Like the man who played the father in The Bicycle Thief—whom De Sica asked to go back to his previous work when the film was completed—Sollet’s featured performers were not professional actors, although they may aspire to be. Raising Victor Vargas is a collaborative effort. Most of the lines and the themes for the story were created in workshops in which the actors participated.

What emerged on this side of the Atlantic was sex. Indeed, Raising Victor Vargas is almost entirely about sex, but it too is in search of redemptive innocence. Victor (Victor Rasuk) and his friends in the Lower East Side use the F-word and the N-word freely, and attractive teenage females like Judy Marte are confronted with truly repulsive streams of obscenities meant as menacing declarations of sexual interest. If Liam’s project was saving his mother, Victor’s project is having sex with girls like Judy (both use their real first names in the movie).

Sollett’s film opens in a Lower East Side project in broad daylight. Victor’s best friend is standing outside screaming for Victor, who puts his head out of the wrong apartment window and unwittingly reveals that he has been having sex with Fat Donna. This dalliance will ruin his reputation in the neighborhood. Raising Victor Vargas is the story of how Victor regains his honor. He sets out to seduce Judy, the most attractive young woman in sight. As in Sweet Sixteen, there are no visible fathers, no schools, no jobs, not even drug dealing. Victor, it seems, has nothing to do except to pursue Judy. He is not into drugs, not into crime, and not into violence: he is nothing but a horndog who tries to charm young women, not menace them.

His campaign to retrieve his macho reputation begins at a crowded public swimming pool, where Victor and best friend Harold (Kevin Rivera) notice Judy and her best friend Melonie (Melonie Diaz) sunning themselves. Looking to prove himself, he approaches Judy with Harold in tow and tries out his best pick-up lines. He gets a cool reception, but Harold connects with Melonie.

Victor’s façade of adult sophistication is easy to see through, but Judy is more complicated. A beautiful young woman, she is the constant object of crude sexual intimidation. She is, in fact, a virgin doing a high-wire act of self-preservation in a culture in which pressures to perform sexually often precede puberty. Judy decides she can use Victor as a boyfriend she can control to ward off those she cannot. Along the way Sollett reminds us that these teenagers are children. When Melonie succumbs to Harold and takes off her clothes, she giggles about the ducks on her underpants and he giggles, too. Victor’s younger sister uses the F-word, but we see her sleeping with her teddy bear.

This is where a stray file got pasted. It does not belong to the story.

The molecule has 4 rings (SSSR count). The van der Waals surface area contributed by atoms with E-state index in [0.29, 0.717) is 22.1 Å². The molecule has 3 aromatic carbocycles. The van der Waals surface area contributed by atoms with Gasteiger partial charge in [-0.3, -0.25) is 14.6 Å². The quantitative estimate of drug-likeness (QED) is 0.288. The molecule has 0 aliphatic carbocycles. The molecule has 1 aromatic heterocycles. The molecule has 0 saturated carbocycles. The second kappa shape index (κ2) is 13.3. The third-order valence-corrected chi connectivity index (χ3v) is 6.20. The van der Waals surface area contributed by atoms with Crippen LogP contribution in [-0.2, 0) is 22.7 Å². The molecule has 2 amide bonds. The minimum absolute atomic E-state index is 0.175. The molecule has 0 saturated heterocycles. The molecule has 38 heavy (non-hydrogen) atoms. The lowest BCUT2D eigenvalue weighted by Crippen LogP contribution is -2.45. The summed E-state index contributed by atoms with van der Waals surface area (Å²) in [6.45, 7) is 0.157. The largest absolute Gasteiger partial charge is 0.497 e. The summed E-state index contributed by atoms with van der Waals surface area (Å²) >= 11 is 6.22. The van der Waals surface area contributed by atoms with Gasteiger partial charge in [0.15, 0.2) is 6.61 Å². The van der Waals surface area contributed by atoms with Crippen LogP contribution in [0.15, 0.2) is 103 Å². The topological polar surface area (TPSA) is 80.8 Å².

The film is also about Victor’s makeshift family. Victor, his brother (played by Rasuk’s real brother), and their sister by a different father are cared for by their grandmother (Altagracia Guzman). The three children share a bedroom and there is no privacy. This makes things difficult for the younger brother, who is his grandmother’s sainted favorite and who is constantly in the bathroom masturbating. When his grandmother catches him, she blames Victor the horndog’s influence and tries to have the authorities remove him from the apartment. Ms. Guzman, in real life a seamstress and a clothes designer, balked at this turn in the story line, which she declared to be contrary to her nature. Sollett convinced her that it was necessary for the film: it creates the family crisis that must be resolved. When she cannot get rid of Victor, she lectures her grandchildren, telling them to remember that she is the only one they have. In the most telling line in the movie, Victor stands up to his grandmother and tells her, “No, Grandma, we are the only ones you have.” Of course they both are right, and at this moment all of them appreciate what families in crisis often forget.

Victor’s statement to his grandmother reveals a sense of self-respect and self-acceptance behind the horndog identity. He is neither ashamed of himself nor resentful of his circumstances. When he realizes that Judy is using him and even laughing at him, he is neither enraged nor menacing. Instead, he simply acknowledges who and what he is. The real Victor wins Judy’s trust and more. She puts aside her façade of sophistication, acknowledges her innocence, and instead of sexual struggle and surrender, there is a redeeming moment of human intimacy.

While Loach’s Sweet Sixteen is tragic, Sollett’s realism is a comedy with a happy ending that affirms the possibility of human connection. And Raising Victor Vargas reminds us that sex, no matter how much our culture degrades, profanes, and commercializes it, can be redemptive. I think that Bazin and De Sica might have approved of both of these films. <

Alan A. Stone is Toureff-Glueck Professor of Law and Psychiatry at Harvard Law School.

Originally published in the October/November 2003 issue of Boston Review



Copyright Boston Review, 1993–2006. All rights reserved. Please do not reproduce without permission.

 | home | new democracy forum | fiction, film, poetry | archives | masthead | subscribe |